For the Asus A8R32-MVP Deluxe motherboard review we begin the new testing method of actually installing the motherboard into a standard case to see if we run into any issues. In many instances, problems with motherboard designs and layouts can simply be found from looking at the board on an open test bed.
Here is our test ATX case, the Cooler Master Centurion 531 with a standard 450 watt power supply included to get some cables in there and plug things in.
Here is the motherboard properly mounted inside the case with front panel connections and power supply cables still neatly tucked out of the way. Nothing stands out here so far during the installation setup.
First things first, we attached the case connection for external USB, FireWire and sound connections. The case has a single USB connection and two FireWire connections that already matched with the Asus pin layouts, so nothing fancy was necessary — just plug it in and go. The front panel LED and power switch connections were also easy to attach thanks to the Asus labeling of colors, names and positive pins. This is one area where a standard should really be introduced by both casing and motherboard vendors to make this a one connector deal.
Although not shown, the Asus A8R32-MVP also has the necessary connections for external audio hooks as required by the Azalia HD audio specifications.
Here things begin to get interesting as we add the processor, memory and two ATI X1900 graphics cards into the system. You can also see the audio cable going over the primary video card into the Azalia audio connection directly above the blue PCIe slot. You can also see that installing the rear I/O cables AFTER a second GPU is installed would really be an issue for anyone.
Installing the SATA cable after the cards have been installed was slightly difficult but not too bad. The SATA connections are wisely located directly between the two GPU slots so they should never be blocked by CrossFire cards but only with very long PCI cards. You can also see the secondary IDE connection made at the top of the board in the left of the picture. There is nothing keeping users from accessing these connections after installation.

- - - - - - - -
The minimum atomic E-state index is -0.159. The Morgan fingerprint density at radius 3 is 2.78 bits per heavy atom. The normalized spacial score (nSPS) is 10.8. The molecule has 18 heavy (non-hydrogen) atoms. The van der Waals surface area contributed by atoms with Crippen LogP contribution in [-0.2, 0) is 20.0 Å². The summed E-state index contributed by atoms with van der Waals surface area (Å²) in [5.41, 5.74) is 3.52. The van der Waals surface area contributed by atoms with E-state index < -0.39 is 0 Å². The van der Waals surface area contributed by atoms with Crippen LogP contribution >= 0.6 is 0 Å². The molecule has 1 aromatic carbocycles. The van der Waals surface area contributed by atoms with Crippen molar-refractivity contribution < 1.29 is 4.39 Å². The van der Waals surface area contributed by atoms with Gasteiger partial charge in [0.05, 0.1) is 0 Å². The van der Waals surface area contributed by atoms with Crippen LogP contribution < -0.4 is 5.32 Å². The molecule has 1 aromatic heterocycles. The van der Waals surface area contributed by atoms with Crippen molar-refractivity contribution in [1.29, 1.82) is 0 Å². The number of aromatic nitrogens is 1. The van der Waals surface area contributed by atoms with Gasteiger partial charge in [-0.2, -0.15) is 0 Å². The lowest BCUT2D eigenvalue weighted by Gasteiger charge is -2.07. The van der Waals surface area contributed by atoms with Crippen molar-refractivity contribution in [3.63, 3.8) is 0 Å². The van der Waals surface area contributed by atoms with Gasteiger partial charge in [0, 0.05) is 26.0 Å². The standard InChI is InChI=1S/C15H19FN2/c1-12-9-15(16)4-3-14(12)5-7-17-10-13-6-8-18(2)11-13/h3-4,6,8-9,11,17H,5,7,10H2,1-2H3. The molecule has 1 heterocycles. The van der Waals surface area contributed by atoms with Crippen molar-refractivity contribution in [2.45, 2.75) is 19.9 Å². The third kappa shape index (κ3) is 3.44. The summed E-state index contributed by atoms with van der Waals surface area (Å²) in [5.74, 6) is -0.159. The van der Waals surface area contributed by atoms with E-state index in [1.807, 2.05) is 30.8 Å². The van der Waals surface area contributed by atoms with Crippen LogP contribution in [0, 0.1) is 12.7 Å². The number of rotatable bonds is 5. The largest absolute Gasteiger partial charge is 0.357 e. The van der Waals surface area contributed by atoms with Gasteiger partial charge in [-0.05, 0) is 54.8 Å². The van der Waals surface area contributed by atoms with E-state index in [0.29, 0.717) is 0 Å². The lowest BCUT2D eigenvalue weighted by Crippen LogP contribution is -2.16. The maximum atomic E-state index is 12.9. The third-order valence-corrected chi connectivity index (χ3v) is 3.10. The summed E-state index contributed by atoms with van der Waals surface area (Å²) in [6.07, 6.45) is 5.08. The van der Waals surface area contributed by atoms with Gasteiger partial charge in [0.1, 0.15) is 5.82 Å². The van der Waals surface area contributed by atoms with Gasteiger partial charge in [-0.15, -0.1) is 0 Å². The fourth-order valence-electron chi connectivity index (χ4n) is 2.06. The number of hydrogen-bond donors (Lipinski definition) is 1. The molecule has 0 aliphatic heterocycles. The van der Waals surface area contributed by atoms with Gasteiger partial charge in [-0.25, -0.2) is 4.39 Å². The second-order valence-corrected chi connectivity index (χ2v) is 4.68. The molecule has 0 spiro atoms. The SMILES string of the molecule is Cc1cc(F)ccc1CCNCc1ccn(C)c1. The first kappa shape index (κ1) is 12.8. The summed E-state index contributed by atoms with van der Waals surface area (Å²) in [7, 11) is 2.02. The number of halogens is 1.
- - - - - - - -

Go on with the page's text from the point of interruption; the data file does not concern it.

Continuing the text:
Here is how the system looked after adding power cabling into the mix. The ATX power connectors and device power cables weren’t hard to install at all, due partially to the motherboard design and partially to the case design.
This shot shows what the PC would look like if we installed the optional dongles that came with the A8R32-MVP motherboard for FireWire and USB connections. You can see with two X1800/X1900 cards installed that you would only have a single, very tightly located, PCI slot remaining for expansion. Pop in a sound card, and you have a full system.
The top half of the motherboard, after being installed in the case, is clean as a whistle with nothing fighting for space and nothing trying to tie up the CPU fan to kill your processor.
The bottom portion of the board is a different story. Here all the storage, dongles and case cables meet to cause a lot of clutter. There isn’t anything particularly wrong with anything that we can find, but systems with a lot of connections just need a lot of wires. Proper cable routing should solve any kind of air flow issues without a problem, too.
The back of the case once completely finished is nice and clean (we have two CrossFire cards installed on accident!). You can also see the processor heatsink located directly behind the fan vent on the back of the case putting it in prime position to get the CPUs hot air out of the system.